The Curious Case of Ritalin
Jul 29, 2014 02:28AM
For millions of parents, 'back to school' means giving children stimulant drugs such as Ritalin for Attention Deficit/Hyperactivity Disorder (AD/HD). Faced with the choice of poor academic performance without drug treatment versus the risks of side effects, brain injury and addiction from drugs that work identically to cocaine and speed, parents can find themselves between a “rock and a hard place.” Physicians are well aware of these problems and many struggle with the clinical choice of putting their young patients at risk.
Psychotherapy has been found to be ineffective in modifying AD/HD symptoms. Drug treatment like Ritalin can eliminate such symptoms as inattentiveness, impulsivity and motor restlessness, which shows there is strong evidence that a biophysical imbalance is present in the brains of those with AD/HD.
In the 1990s, while treating thousands of children with AD/HD, I compiled much of the research available on nutritional deficiencies, toxicities and hormonal dysregulation as it related to AD/HD, I discovered that approximately 100 peer-reviewed studies could be clustered into eight causative 'risk factor' categories: food allergies, thyroid disorders, amino acid deficiencies, essential fatty acid deficiencies, mineral deficiencies, heavy metal toxicities, B vitamin deficiencies and a high carbohydrate/low protein diet.
With functional medicine testing, we often find that children diagnosed with AD/HD, and probably adults too, have underlying issues and may suffer from various metabolic abnormalities (such as thyroid disorders), chronic infections (like Lyme), and genetic vulnerabilities (such as methylation defects), that conspire in different patterns from individual to individual to cause AD/HD symptoms.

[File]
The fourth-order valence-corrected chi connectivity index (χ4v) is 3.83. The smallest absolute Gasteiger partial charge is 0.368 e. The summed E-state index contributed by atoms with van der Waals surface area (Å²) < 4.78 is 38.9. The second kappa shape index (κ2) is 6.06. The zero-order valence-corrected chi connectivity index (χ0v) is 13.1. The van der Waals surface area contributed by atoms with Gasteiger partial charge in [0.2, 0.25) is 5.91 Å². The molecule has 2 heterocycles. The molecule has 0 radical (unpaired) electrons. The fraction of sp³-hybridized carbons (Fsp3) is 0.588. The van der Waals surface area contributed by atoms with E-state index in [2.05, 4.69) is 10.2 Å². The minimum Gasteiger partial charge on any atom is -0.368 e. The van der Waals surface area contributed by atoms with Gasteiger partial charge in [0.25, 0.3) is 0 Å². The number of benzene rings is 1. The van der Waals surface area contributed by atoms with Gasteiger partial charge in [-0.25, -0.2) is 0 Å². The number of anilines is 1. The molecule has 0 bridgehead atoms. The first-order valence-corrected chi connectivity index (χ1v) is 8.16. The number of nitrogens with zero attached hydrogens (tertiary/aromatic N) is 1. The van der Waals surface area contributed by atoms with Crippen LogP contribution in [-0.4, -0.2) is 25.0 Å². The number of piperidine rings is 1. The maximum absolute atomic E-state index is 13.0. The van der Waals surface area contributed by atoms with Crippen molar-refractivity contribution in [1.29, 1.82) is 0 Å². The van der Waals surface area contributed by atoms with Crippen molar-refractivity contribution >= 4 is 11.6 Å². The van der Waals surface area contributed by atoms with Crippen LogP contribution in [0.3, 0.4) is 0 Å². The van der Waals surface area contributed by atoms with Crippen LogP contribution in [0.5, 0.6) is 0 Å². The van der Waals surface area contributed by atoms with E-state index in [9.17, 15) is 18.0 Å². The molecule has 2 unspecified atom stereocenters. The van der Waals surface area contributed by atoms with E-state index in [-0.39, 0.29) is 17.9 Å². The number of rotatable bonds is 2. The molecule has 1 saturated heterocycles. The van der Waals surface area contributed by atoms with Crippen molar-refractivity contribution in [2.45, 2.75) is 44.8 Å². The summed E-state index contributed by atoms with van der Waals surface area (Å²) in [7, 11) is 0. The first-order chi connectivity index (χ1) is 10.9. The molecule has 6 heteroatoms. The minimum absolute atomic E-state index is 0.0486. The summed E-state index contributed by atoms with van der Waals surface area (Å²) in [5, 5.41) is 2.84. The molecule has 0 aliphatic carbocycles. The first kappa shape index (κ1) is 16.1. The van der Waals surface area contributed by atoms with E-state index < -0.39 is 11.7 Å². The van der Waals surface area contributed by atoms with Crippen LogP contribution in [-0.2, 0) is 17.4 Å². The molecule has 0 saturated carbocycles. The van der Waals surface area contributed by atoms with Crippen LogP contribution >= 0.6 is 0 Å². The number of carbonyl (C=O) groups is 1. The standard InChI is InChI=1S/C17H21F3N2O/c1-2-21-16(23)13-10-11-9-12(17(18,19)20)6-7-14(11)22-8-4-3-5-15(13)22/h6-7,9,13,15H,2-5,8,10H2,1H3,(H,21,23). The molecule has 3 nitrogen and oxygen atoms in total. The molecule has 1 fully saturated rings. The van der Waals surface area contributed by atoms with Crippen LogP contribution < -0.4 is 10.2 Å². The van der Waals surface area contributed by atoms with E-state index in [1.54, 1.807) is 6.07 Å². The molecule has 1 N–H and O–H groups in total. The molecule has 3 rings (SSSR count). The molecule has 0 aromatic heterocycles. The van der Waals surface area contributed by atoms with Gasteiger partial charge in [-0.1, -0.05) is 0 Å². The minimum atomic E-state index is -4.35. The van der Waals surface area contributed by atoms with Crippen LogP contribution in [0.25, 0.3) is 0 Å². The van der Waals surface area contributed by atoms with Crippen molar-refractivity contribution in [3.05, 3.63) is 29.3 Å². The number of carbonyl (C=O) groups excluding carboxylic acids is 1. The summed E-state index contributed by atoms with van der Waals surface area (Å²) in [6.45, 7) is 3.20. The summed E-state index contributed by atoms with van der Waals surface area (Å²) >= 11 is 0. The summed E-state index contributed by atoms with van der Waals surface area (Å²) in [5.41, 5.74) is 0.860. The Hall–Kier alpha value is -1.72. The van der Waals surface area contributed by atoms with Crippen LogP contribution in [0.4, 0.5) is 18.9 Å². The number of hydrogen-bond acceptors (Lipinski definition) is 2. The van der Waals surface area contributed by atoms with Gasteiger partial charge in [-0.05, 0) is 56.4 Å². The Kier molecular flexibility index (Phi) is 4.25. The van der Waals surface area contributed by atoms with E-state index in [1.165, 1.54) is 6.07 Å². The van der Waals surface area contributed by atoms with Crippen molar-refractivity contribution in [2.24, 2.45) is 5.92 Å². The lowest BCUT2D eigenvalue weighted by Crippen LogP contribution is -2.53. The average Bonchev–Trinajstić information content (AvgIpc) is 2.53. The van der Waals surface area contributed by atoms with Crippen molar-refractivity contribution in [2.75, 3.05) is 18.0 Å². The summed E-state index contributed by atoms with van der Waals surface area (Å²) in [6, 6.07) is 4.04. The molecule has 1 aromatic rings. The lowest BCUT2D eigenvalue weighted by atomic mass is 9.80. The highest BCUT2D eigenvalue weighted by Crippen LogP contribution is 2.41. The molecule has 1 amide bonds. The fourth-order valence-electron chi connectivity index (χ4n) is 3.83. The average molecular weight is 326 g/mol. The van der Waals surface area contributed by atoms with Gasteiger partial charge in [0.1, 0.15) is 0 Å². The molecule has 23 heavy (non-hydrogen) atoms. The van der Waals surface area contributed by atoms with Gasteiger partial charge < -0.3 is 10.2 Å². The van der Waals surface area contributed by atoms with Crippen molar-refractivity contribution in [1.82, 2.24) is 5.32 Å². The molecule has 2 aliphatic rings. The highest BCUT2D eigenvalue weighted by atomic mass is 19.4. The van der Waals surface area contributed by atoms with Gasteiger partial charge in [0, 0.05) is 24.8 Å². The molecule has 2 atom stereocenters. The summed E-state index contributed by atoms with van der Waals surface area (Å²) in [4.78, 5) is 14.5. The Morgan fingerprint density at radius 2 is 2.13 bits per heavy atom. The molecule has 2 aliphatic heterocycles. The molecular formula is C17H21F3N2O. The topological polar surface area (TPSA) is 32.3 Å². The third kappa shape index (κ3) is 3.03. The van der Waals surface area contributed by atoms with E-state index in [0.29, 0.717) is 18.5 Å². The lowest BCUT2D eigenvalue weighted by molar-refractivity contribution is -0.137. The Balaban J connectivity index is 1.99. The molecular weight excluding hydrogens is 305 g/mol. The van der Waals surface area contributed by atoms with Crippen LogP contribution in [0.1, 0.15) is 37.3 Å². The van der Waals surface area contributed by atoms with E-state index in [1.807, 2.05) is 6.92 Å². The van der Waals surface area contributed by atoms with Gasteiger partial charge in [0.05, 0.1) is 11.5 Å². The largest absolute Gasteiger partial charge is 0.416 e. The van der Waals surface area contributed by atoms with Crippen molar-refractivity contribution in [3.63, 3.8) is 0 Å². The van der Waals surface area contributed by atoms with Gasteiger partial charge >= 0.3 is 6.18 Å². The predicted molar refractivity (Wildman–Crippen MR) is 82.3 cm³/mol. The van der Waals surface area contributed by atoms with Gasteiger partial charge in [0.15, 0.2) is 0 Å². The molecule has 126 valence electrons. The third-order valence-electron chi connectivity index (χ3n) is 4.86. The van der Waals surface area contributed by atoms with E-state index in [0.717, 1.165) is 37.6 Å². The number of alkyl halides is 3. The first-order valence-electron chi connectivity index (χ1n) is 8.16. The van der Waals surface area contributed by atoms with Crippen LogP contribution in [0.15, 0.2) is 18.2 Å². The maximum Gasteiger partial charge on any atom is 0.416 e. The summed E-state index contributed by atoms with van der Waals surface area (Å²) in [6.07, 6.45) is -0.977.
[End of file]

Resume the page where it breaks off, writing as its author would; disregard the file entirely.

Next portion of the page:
Ten years ago, research was conducted and published in Alternative Medicine Reviews (a Medline-affiliated medical journal) that suggested nutritional supplements work as effectively as Ritalin in the treatment of AD/HD. Nutritional supplements do not cause risky side effects, nor do they cause brain injury or addiction. They are also less expensive than drug therapies.
So, why has the world not embraced these safe, efficacious and inexpensive technologies in the treatment of AD/HD?
The primary reason, I believe, is the fourth factor which justifies the value of any treatment: the difficulty of application. Taking a few relatively small pills is much easier than guzzling down a few handfuls of supplements twice a day, particularly for children. Convenience is the mantra of our busy world and nutritional supplements can be difficult to administer in our high paced lives.
My hope in presenting this article is to inform parents that an effective, safe and inexpensive option exists to stimulants such as Ritalin. Armed with this knowledge, parents should be encouraged to seek alternative treatment to the easiest course of action. Taking the time to get your child diagnostically tested to find his or her unique risk factors and being steadfast in administering nutritional supplements (coaxing may be needed), will make a tremendous difference in the ability of the child to remain attentive, interested and find success at both home and school.
Chas Gant, M.D., Ph.D., is an author, physician and practitioner, specializing in molecular health and healing. For more information, call 202-237-7000 ext. 104 or visit DrChasMD.com.
(Source: Harding, Judah, Gant (2003) Outcome-Based Comparison of Ritalin versus Food-Supplement Treated Children with AD/HD, Alternative Medicine Review; 8(3):319-330)